“Since the last IPCC report, there has been increased scientific understanding of the physical processes leading to sea level change, and that has helped improve our understanding of what will happen in the future,” Clark said.

“One of the things our group concluded with virtual certainty is that the rate of global mean sea level rise has accelerated over the past two centuries – primarily through the thermal expansion of the oceans and melting of glaciers,” Clark added. “Sea level rise will continue to accelerate through the 21st century, and global sea levels could rise by 0.5 meters to at least one meter by the year 2100.”

The rate of that rise will depend on future greenhouse gas emissions.

Among other findings, the sea level chapter also concluded that it is virtually certain that global mean sea level will continue to rise beyond the year 2100, and that substantially higher sea level rise could take place with the collapse of the Antarctic ice sheet.

Mote, who also is a professor in the College of Earth, Ocean, and Atmospheric Sciences, said analyzing the cryosphere is complex and nuanced, though overall the amount of snow and ice on Earth is declining.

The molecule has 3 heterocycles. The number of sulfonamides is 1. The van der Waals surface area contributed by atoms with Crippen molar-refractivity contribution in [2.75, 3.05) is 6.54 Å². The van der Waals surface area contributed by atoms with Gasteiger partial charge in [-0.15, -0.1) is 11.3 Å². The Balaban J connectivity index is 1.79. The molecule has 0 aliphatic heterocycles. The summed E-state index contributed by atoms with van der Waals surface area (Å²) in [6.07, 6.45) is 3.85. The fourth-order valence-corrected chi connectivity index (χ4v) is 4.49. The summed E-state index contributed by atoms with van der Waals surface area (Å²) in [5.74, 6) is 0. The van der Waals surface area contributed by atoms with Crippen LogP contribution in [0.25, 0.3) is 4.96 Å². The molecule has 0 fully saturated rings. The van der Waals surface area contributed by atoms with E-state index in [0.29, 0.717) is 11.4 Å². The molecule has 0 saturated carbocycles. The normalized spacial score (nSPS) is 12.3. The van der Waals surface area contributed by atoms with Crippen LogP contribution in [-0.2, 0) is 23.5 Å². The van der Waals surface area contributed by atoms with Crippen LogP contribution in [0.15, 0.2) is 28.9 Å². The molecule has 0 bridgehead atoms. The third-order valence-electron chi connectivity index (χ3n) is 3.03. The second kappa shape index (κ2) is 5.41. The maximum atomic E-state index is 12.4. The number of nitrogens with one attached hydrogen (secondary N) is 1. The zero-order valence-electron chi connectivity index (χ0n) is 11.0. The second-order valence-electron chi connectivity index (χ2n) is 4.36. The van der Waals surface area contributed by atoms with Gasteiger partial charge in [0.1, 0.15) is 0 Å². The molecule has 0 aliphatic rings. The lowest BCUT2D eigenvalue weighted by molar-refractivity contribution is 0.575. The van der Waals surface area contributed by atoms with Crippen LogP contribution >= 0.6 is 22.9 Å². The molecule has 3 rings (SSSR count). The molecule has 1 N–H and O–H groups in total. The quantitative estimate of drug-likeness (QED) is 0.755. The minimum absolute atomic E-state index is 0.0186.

The report notes: “Over the last two decades, the Greenland and Antarctic ice sheets have been losing mass, glaciers have continued to shrink almost worldwide, and Arctic sea ice and Northern Hemisphere spring snow cover have continued to decrease in extent.” Other cryosphere changes include:

  • Greenland and Antarctica are not only losing ice, but the rate of decline is accelerating;
  • The amount of sea ice in September has reached new lows;
  • The June snow cover also has reached new lows and has decreased by an average of 11.7 percent per decade – or 53 percent overall – from 1967 to 2012;
  • The reduction in snow cover can formally be attributed to human influence – work done by Mote and David Rupp of OSU.

 Rick Spinrad, OSU’s vice president for research, praised the efforts of the two OSU faculty members for their contributions to the report.

 "OSU is a global leader in environmental research as reflected by the leadership roles of Dr. Clark and Dr. Mote in this seminal assessment,” Spinrad said. “The impact of the IPCC report will be felt by scientists and policy makers for many years to come."